What can a person say, then, to clear up the mystery of who they are? You say that you know yourself completely inside and out, I tend to disagree. Think back to your reactions on receiving my first letter – and I am not going to say it was a life changing event or anything of that nature; I do not blow my own trumpet (too loudly) – and consider whether your reactions were something you had expected from yourself. This is not to run down what you wrote in any way, shape or form, it is merely  a fact of life: at some stage in our lives, sometimes many, we are presented with something we didn’t expect, and it causes us to reassess, to rethink, to re-attune.

What was it that made me pick your profile out from the ten thousand on offer? That I can answer, because it was basically what I was looking for, although I have not worked my way through all the profiles on offer: a use of language which showed someone who does know themselves reasonably well, and who also knows how to use language in a thoughtful, intelligent manner. That is: there were no sentences which had intelligent sounding words taken completely out of context because the user does not know their meaning; there was no promising of benefits – which come from both male and female; there was no unnecessary self-pity. The profile was thoughtful and well balanced and clearly gave the impression of a person out to seek friendship, conversation and (distant) companionship rather than a quick thrill or a Sugar Daddy / Sugar Mama.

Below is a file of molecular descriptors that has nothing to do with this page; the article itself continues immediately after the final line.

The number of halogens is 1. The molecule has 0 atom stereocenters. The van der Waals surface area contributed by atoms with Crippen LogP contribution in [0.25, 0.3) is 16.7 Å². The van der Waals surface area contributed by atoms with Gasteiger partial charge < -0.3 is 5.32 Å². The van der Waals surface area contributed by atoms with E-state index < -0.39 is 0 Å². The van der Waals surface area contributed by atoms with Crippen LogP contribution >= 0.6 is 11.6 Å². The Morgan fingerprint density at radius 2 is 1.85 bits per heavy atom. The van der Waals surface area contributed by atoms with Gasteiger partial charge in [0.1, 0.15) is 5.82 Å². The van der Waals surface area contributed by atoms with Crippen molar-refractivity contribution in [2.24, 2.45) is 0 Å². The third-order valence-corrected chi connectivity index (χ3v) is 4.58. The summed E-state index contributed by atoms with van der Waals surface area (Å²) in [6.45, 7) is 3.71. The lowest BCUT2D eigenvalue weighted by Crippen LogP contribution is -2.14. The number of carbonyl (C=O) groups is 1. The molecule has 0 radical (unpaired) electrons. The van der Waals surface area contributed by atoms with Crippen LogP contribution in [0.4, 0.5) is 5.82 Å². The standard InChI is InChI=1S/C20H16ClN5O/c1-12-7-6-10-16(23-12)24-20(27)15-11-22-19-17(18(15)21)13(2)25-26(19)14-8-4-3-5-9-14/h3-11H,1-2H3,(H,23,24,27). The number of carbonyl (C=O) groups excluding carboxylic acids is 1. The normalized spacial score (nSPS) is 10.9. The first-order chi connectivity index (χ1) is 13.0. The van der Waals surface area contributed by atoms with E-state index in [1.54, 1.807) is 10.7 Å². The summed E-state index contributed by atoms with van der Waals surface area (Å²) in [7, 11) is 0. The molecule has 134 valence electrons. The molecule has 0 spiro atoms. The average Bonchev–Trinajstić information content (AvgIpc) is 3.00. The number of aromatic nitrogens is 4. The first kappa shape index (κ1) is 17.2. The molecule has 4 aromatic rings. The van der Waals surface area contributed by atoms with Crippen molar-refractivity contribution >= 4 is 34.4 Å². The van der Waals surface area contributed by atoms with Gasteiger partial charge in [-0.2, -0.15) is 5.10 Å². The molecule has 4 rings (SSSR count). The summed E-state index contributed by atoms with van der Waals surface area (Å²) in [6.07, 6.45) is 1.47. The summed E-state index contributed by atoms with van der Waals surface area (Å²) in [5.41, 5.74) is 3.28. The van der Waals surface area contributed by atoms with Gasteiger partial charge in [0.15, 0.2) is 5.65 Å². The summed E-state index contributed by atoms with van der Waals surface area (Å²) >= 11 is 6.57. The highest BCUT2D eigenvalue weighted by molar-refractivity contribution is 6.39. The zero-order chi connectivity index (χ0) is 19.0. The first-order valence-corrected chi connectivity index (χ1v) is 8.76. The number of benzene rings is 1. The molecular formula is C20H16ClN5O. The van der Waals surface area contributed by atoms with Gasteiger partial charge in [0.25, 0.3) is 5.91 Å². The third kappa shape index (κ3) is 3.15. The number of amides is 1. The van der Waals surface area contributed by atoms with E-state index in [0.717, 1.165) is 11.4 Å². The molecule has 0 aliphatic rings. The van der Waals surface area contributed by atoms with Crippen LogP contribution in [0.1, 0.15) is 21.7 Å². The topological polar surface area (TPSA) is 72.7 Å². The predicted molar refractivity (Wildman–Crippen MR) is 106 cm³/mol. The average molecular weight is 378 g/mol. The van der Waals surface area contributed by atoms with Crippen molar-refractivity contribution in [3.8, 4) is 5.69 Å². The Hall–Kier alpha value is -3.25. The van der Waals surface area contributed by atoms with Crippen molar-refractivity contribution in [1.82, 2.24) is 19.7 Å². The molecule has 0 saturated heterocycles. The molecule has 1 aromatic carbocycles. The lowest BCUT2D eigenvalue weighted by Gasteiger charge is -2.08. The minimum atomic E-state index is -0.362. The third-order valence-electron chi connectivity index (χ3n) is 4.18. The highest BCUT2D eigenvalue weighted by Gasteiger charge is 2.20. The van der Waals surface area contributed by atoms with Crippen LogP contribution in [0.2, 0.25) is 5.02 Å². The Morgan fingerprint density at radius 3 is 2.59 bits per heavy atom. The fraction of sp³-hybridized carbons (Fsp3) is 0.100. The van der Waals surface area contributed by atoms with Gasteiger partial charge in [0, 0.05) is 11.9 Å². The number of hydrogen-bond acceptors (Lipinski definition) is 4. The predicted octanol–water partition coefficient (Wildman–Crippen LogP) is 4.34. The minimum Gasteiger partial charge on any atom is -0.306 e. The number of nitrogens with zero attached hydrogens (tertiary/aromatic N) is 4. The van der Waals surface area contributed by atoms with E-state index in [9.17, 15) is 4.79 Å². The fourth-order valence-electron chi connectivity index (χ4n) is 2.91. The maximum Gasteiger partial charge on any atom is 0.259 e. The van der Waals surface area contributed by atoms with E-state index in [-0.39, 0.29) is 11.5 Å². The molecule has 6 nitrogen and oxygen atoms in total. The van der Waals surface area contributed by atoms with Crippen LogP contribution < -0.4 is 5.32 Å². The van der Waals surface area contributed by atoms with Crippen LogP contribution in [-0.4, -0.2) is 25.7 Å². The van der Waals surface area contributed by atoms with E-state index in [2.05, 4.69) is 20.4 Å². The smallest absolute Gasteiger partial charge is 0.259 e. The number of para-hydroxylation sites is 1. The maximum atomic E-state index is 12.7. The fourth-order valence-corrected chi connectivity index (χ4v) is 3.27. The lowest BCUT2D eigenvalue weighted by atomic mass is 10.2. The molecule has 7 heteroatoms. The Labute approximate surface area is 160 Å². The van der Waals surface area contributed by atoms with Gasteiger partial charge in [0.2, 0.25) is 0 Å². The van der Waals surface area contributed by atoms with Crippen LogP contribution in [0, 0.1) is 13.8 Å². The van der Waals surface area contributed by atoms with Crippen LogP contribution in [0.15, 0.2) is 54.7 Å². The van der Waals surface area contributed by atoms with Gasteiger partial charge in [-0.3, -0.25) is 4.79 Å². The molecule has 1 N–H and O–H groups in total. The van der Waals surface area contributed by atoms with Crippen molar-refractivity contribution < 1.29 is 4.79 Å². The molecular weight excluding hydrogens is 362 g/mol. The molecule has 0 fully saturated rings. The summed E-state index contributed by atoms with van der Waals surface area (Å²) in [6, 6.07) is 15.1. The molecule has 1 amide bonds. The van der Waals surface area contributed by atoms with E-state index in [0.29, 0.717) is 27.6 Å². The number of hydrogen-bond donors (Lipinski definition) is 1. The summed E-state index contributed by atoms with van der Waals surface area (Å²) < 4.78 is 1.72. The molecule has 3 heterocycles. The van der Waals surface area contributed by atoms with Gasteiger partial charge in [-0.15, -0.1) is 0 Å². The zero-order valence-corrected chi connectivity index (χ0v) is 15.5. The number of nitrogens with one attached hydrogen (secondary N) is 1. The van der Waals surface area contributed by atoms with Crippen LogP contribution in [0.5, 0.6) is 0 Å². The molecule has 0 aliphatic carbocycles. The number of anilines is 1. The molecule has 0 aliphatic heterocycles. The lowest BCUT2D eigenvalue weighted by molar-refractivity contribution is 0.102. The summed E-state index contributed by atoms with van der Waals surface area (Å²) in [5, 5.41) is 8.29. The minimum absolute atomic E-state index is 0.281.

People are very complex indeed. What you read into my words is not necessarily what I meant when I wrote them, and certainly not what someone else would read in to them. We are creatures of our past as much as our present, and the dreams of our future. We have been formed by all that has gone before, and it is impossible to recount that to anyone’s satisfaction in order to say: this is me, take it or leave it. What we can do is offer ourselves as we are, and the chance to slowly learn what made the present what it is over time, along with the chance to jointly form the future.

Let us judge from this what we are to think of man, his sense and his reason, since in these great men, who carried human capacity so high, are found such gross and apparent weak spots.